Considering the necessity of getting to a good pre-shoot position, center court in terms of reaction time needed will be at least a step behind the physical center of the court. Figure at least a step, since we must remember our ability to move faster forward than backpedaling.
Now consider the rules of the game. They simply state that you must return the ball before it bounces twice on the floor. Even the best kill-shot artists rarely hit their shots so low that they bounce twice before reaching the service line. Thus, we’ve dramatically lessened the amount of floor space we’ll need to cover. Since we’ll never have to protect the portion of the court very near the front wall, we can take another step back from the physical center for our center-court position in terms of reaction time.
These are the easily defined aspects of playing percentage handball, being in the best possible position to hit the best shot the highest percentage of the time. The same principle has long been taught for positioning when receiving service. The percentage player’s receiving position is very deep in the court, just a comfortable distance from the back wall. The reason is simple. From that position, the percentage player will never be forced to reach back as he returns the serve but will be moving forward into every return. This also is the essence of good pre-shoot position.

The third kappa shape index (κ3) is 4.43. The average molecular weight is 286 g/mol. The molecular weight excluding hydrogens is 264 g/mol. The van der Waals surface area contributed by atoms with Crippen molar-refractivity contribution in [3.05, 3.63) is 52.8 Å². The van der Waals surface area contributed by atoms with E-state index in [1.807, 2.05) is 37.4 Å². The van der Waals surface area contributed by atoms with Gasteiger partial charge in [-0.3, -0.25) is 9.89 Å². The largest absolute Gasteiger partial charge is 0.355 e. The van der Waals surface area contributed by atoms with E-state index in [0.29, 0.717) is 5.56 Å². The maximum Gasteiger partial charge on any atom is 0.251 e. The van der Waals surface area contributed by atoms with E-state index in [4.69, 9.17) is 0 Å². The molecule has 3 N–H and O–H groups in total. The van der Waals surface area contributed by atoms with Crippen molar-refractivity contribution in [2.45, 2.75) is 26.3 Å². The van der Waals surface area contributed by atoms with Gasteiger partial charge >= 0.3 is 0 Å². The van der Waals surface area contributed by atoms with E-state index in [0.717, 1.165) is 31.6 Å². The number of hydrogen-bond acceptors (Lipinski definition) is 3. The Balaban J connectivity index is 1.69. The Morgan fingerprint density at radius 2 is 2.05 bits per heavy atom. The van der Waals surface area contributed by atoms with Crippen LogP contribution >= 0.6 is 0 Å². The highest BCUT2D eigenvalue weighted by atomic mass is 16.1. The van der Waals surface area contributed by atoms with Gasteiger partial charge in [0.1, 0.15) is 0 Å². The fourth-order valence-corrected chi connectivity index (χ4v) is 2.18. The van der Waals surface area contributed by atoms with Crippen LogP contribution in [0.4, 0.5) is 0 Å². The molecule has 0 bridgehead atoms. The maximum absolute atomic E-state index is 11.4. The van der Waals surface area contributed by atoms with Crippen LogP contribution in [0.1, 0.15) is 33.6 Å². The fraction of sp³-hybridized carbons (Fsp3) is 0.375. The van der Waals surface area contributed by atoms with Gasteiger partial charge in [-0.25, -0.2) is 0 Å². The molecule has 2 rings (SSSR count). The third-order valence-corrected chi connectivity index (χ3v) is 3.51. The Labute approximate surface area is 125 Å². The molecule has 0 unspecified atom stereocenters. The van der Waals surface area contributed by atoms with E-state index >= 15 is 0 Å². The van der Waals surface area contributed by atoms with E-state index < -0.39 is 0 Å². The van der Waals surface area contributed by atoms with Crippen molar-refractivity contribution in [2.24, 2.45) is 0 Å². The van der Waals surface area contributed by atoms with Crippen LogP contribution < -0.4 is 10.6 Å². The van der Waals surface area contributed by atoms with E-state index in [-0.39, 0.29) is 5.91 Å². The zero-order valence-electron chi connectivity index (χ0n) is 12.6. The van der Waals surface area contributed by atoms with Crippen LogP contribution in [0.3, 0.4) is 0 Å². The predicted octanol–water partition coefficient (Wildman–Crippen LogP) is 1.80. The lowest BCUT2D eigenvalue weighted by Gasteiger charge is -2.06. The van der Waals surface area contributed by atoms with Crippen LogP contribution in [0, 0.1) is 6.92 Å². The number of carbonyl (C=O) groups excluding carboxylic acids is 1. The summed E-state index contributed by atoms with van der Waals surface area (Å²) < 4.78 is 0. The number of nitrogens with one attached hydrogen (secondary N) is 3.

Of course, there will be exceptions, and the receiver can make an adjustment and move forward in the court if the opponent hits an extremely soft serve or is having an exceptional day at hitting the crack. But how often have you lost a match because your opponent was cracking out aces? Almost any losing cause is due more to consistently weak service returns from poor pre-shoot positions.
Unfortunately, center court in terms of reaction time cannot be defined as a specific spot on the court. When we backed up center court to two steps behind the short line and equidistant from either side wall, we didn’t take into account the way our opponent was setting up to hit his shot or the shot that we just hit.
So we’re going to broaden this area by putting our anticipation skills to good use. When we’re finished defining it, center court in terms of reaction time will be a large, egg-shaped area.